As the executive director of Community Action Council, a local nonprofit initiated by the War on Poverty, I would like to add some local dimension to the Aug. 12 article, “War on poverty failed because it trapped people with handouts, Andy Barr says.”
The article presented critiques of the U.S. House Republican report co-authored by our congressman. Therefore, I would like to focus on the reality facing our community, Barr’s district.
Every year, the council serves more than 30,000 of his constituents in the areas of youth development, child and family development, economic and workforce development, energy efficiency, housing, senior services and emergency assistance.
As of 2015, Kentucky’s Sixth Congressional District has a poverty rate of 18.8 percent, according to Talk Poverty. Our 2015 unemployment rate was 7.4 percent, compared to the national average of 5.3 percent.
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With such a high percentage of our community struggling, we applaud Barr for beginning a conversation about opportunities for our neighbors. If the last 50 years have taught us anything, it is that the causes and consequences of poverty are complicated.
Barr stressed House Republicans’ interest in creating a “greater role for private investors and nonprofit or faith-based organizations” in poverty programs. This is also a priority of the council. As a nonprofit that utilizes many sources of funding including federal, we direct crucial community programs with a myriad of partners.
For example: During the 2015-2016 program year, the council invested approximately $4 million in private child-development centers, local school districts and other agencies across the state to improve early-childhood education. We partner with local utility companies to provide energy assistance to those in need.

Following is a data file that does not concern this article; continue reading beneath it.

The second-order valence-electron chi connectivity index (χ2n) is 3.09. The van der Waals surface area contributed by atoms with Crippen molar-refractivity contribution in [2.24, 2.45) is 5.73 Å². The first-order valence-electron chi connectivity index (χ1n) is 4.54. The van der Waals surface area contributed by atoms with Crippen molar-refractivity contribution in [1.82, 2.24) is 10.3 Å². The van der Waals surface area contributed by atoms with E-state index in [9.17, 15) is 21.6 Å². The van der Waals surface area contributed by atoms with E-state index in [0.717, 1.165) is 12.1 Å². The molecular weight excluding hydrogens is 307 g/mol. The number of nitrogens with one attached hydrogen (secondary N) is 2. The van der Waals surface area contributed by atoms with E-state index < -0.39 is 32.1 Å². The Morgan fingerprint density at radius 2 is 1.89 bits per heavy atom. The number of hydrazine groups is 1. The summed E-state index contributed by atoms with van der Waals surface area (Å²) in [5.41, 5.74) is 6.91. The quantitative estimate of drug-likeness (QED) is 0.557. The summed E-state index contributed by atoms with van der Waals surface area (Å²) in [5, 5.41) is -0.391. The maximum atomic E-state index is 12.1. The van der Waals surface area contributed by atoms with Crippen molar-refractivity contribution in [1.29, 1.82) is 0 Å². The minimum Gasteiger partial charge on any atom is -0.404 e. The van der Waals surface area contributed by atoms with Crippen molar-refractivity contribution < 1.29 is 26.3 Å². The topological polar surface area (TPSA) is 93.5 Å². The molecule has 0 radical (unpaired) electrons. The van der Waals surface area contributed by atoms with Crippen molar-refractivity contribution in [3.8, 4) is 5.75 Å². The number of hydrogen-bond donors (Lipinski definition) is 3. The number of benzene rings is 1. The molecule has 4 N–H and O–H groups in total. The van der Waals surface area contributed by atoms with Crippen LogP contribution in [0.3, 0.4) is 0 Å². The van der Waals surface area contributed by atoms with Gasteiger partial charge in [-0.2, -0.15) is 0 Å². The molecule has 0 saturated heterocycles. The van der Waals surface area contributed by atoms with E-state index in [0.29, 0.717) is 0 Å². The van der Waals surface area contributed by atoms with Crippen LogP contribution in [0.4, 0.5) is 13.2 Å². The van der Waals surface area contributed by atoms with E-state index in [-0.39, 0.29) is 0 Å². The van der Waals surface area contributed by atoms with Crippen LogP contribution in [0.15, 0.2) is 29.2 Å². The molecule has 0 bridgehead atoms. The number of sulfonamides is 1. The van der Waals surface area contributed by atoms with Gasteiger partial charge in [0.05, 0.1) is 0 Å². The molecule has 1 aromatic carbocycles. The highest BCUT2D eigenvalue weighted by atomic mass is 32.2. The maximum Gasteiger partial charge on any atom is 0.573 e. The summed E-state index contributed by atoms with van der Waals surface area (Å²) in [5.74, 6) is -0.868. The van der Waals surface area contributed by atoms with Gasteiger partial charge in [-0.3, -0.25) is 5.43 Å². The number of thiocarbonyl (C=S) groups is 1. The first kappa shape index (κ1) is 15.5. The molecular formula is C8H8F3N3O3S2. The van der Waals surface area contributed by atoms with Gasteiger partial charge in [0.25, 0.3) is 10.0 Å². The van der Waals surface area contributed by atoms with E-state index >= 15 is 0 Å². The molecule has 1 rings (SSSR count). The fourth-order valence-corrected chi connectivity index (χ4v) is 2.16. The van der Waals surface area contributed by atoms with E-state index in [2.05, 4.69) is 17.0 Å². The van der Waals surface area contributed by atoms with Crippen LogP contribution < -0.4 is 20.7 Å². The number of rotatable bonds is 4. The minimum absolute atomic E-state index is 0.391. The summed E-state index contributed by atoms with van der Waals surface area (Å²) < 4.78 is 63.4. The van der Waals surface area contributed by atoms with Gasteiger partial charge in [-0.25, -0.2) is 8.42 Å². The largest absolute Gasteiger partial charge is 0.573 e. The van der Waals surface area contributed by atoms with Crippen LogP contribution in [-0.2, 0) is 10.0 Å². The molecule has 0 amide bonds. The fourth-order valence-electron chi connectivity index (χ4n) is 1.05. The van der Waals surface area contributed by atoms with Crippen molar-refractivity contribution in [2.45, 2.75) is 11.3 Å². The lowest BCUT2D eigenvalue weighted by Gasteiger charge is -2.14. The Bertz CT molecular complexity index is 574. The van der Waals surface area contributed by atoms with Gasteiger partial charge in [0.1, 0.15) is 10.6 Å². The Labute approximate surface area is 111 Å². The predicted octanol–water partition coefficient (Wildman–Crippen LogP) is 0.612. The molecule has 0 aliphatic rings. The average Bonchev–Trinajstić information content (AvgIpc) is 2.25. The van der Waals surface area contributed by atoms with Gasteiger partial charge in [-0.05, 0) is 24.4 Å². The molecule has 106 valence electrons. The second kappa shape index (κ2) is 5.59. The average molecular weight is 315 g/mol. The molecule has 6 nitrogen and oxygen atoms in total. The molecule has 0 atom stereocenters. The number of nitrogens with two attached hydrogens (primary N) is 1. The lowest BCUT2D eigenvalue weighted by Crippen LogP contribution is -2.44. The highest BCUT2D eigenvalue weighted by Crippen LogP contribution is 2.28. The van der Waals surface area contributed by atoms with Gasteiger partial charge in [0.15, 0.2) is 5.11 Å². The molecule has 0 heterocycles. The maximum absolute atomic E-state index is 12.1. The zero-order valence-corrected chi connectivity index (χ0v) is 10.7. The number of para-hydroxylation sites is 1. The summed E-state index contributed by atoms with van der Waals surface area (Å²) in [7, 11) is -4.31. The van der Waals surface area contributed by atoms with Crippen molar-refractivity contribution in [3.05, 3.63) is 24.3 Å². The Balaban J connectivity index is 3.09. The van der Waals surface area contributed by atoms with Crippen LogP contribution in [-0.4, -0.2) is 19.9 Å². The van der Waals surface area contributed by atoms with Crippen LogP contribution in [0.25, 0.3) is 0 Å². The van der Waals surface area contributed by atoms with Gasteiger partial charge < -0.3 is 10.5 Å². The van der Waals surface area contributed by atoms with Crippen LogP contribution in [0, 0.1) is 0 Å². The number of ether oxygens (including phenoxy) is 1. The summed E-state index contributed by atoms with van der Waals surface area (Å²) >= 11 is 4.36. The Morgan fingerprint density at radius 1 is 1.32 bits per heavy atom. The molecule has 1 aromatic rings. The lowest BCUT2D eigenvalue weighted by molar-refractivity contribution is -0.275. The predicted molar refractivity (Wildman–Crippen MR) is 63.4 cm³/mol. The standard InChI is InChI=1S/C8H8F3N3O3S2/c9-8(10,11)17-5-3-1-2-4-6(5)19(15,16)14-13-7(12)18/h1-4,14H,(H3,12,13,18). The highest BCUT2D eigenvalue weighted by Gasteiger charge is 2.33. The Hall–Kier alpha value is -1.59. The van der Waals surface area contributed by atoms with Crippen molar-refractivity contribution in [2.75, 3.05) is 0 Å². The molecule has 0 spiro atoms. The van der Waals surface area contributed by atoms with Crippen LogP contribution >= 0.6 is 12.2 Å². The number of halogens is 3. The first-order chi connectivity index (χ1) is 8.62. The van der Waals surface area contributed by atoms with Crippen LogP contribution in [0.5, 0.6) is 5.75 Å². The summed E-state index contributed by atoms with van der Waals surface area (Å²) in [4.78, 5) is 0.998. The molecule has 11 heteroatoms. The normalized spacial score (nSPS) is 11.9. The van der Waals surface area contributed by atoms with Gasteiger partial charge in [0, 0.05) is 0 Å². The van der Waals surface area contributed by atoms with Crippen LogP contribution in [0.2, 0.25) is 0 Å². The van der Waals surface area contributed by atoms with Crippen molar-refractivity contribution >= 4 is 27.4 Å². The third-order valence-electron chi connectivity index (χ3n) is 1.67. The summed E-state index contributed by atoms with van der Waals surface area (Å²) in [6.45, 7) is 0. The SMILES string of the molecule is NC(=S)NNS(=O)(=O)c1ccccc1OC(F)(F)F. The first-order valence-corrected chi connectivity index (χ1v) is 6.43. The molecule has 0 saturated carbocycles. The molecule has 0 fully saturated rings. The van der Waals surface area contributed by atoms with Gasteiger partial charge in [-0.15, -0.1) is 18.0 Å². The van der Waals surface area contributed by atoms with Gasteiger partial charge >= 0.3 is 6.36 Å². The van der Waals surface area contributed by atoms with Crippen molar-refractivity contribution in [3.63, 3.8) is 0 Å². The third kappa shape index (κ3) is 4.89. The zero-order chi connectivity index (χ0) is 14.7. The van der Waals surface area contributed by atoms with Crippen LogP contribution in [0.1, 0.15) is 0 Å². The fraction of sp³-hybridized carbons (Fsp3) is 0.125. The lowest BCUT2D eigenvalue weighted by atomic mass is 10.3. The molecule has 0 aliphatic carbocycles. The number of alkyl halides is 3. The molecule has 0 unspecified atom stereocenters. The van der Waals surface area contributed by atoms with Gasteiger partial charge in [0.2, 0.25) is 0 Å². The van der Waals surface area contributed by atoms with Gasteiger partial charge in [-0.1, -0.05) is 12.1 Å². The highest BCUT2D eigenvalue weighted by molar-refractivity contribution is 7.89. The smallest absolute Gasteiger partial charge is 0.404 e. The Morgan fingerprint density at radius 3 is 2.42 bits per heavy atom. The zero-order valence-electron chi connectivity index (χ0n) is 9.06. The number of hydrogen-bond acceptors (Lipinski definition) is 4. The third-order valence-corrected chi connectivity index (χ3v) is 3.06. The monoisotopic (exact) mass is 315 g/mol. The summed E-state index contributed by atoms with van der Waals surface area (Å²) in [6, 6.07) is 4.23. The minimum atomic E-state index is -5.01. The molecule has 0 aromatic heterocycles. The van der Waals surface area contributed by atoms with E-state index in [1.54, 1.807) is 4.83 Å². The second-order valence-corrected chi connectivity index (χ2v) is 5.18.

We also recognize that we must take a proactive approach to help folks move out of poverty. Barr is correct, “work is a blessing.” Unfortunately, some of our neighbors cannot work — such as children, the disabled and the elderly. For these folks, the almost-demonized “handouts” Barr refers to truly prevent deaths.
For folks who can work, such assistance can be a necessary, temporary and effective, safety-trampoline while our neighbors find their footing in a new, globalized economy.
Moving families out of poverty requires an all-encompassing approach. In 2013, the council launched an innovative program, Economic and Child Care Opportunities, which allows parents or household members of Head Start-eligible children to receive high-quality child-development services at no cost while they work to earn a Child Development Associate credential. The training and assessment fees are paid by the program.
Individuals gain hands-on experience volunteering in a child-development center while simultaneously accessing other council resources that support the entire family. Upon successful completion, participants become qualified for employment at the council or at one of our community partners.
Much of what the congressman favors is already a part of our operational standards, as instituted by the Community Services Block Grant:
▪ State and local communities are stakeholders.
▪ The private sector and faith organizations help direct programming.
▪ Federal dollars are leveraged locally.
▪ Innovation is encouraged.
▪ Real community needs are addressed.
Our approach believes in a hand up, not a handout.
It may be easy to dismiss the House Republican report as a dogmatic campaign piece. But as the people working every day to assist our neighbors in an attempt to create a better life for their families in Fayette, Bourbon, Harrison and Nicholas counties, we recognize that we must try to find common ground.
For example, the report proposes authorizing “social impact” bonds to allow private investors to finance anti-poverty projects, to be reimbursed with federal funds if projects meet established goals. That’s an initiative the national Community Action Network supports.
We would invite Barr and his staff to visit Community Action Council and see how truly critical the local approach to addressing poverty is in his district. While Barr’s position is provocative, it does demonstrate that poverty should be a bipartisan concern in Washington.
Malcolm Ratchford is executive director of the Community Action Council. Reach him at firstname.lastname@example.org.